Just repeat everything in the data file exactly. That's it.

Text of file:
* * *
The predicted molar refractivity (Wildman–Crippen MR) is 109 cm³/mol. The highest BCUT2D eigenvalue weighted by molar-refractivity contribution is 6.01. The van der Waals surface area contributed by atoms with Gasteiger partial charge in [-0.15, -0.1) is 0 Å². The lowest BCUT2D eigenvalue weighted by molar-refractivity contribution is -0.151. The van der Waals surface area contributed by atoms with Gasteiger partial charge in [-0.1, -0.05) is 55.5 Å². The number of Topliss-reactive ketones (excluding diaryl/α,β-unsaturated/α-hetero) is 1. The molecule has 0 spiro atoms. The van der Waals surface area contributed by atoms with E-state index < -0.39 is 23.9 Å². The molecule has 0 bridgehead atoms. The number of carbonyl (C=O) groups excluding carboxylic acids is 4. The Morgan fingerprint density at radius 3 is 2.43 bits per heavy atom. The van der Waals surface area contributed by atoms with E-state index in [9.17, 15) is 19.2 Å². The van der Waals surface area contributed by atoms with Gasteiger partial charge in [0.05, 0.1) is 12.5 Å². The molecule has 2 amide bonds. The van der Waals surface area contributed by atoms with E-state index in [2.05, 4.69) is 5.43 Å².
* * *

The predicted molar refractivity (Wildman–Crippen MR) is 109 cm³/mol. The highest BCUT2D eigenvalue weighted by molar-refractivity contribution is 6.01. The van der Waals surface area contributed by atoms with Gasteiger partial charge in [-0.15, -0.1) is 0 Å². The lowest BCUT2D eigenvalue weighted by molar-refractivity contribution is -0.151. The van der Waals surface area contributed by atoms with Gasteiger partial charge in [-0.1, -0.05) is 55.5 Å². The number of Topliss-reactive ketones (excluding diaryl/α,β-unsaturated/α-hetero) is 1. The molecule has 0 spiro atoms. The van der Waals surface area contributed by atoms with E-state index < -0.39 is 23.9 Å². The molecule has 0 bridgehead atoms. The number of carbonyl (C=O) groups excluding carboxylic acids is 4. The Morgan fingerprint density at radius 3 is 2.43 bits per heavy atom. The van der Waals surface area contributed by atoms with E-state index in [9.17, 15) is 19.2 Å². The van der Waals surface area contributed by atoms with Gasteiger partial charge in [0.05, 0.1) is 12.5 Å². The molecule has 2 amide bonds. The van der Waals surface area contributed by atoms with E-state index in [2.05, 4.69) is 5.43 Å².